And also check out Jennifer Geller's posting. It traveled so far around the blogosphere that the author of our main text, Will Richardson, even responded by leaving a comment on her blog. These examples are just tip of the iceberg. Explore and check things out for yourself.
And if you haven't already, check out the Answers.com tool I've added to our blog. Just double click on any word and check it out with these words: Andragogy, Pedagogy
There's even an audio option.
Someone was looking for information on 'copyrights.' One way to avoid copyright issues for online images, (or any other kind of file) is to do a search for files that are 'free to use and share'. For example, try a Google Advanced search, but choose the 'usage rights' option. Once there you can decide which kind of 'usage restriction' suits your needs. In this example, I did an GAdvanced search for butterfly, chose 'free to use and share', and then also restricted my search to Flickr.com (an online image site). It takes a few steps, but you can eliminate copyright issues entirely with this process. It also works for PowerPoints. In this example I did a GAdvanced search for caterpillar and restricted my file type to: PowerPoints that were 'free to use and share' and found these were my results.
One of the education blogs that I subscribe to also recently wrote on this topic. Check it out: http://www.consultpivotal.com/powerpoint_reform.htm

On another topic---Lynne and Joanne were discussing the editing ability of posts. Blogs are more static than wikis (which we'll be discussing later in the semester), so when you post a comment to someone else's blog and you want it changed, then your only option is to delete it and rewrite it. Lynne correctly mentioned that when you are in your own blog and you write a posting then you can always go back and edit it when you are in your 'Dashboard' screen, so these are some options.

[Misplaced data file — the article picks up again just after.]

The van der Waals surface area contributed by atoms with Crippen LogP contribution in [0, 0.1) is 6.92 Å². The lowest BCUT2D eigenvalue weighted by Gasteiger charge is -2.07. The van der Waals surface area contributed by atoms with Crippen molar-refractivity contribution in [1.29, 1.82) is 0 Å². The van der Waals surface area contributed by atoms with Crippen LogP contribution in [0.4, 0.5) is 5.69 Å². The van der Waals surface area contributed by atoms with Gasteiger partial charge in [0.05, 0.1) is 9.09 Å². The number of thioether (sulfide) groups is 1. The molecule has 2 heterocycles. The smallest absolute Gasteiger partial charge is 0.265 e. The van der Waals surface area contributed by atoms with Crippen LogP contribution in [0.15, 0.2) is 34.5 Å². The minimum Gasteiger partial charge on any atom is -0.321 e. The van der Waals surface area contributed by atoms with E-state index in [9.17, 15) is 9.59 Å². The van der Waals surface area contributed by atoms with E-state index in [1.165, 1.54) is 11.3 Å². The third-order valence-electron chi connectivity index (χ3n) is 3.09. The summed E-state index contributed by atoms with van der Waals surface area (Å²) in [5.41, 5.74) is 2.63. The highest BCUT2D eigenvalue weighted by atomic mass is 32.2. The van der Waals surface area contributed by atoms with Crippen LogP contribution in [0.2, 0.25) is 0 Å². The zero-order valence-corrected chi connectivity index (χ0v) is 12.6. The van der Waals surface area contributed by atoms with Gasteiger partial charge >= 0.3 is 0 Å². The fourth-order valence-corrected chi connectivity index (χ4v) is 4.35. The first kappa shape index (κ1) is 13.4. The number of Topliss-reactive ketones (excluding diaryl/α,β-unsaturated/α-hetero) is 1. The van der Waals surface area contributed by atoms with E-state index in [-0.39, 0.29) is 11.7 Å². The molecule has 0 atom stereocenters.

David C. also mentioned,

"As the availability of 'going online' becomes more affordable and the price
of technology continues to decrease, I'm sure we'll see even more families in
our classrooms join the world wide web. With this in mind, educators must also
do everything we can to use the tools that our students are using in order to
reach them. It makes me think back to when the second or third generation ipod
came out... I remember hearing about the first colleges that were making
podcasts for their students to listen to. (Will we learn anything about

making/using podcasts this semester? - just a side thought)"

Well David mentions how some colleges and universities are making podcasts, but it goes much further than this. Dozens of schools are now recording professor's lectures (some video, but most just audio) and putting them online, along with the support material for the course. But even more powerful than this is the fact that they are also allowing the lectures to be accessed from anyone in the entire world.

It is part of the "Open Educational Resources" movement. If this topic interests you, and you decide to explore this path, then check out some of the cool things out there, like this interactive site on "Trapezoids."

Even more important however is the number of colleges that are beginning to subscribe to this philosophy. Just check out this list of schools, and then take a look at all 2000 different courses that MIT makes freely available. We go into a lot more depth on this topic in my edc922 course, "E-Books and Digital Content".  A few of you are taking this course simultaneously with that one.  Bold and courageous souls.

I also subscribe to this 'open' philosophy. By now most of you have noticed that all of our weekly sessions are licensed under Creative Commons. We'll go into more detail later in the semester about this movement when we begin talking about 'wikis' and start to create and edit some.
David also mentions,

"I remember Professor Fontaine mentioning that he doesn't even have to log on to the
blog to make comments... he can do it from his email. Was I just hearing things
wrong? If not, I am not sure where to go to set up my blog so I can work though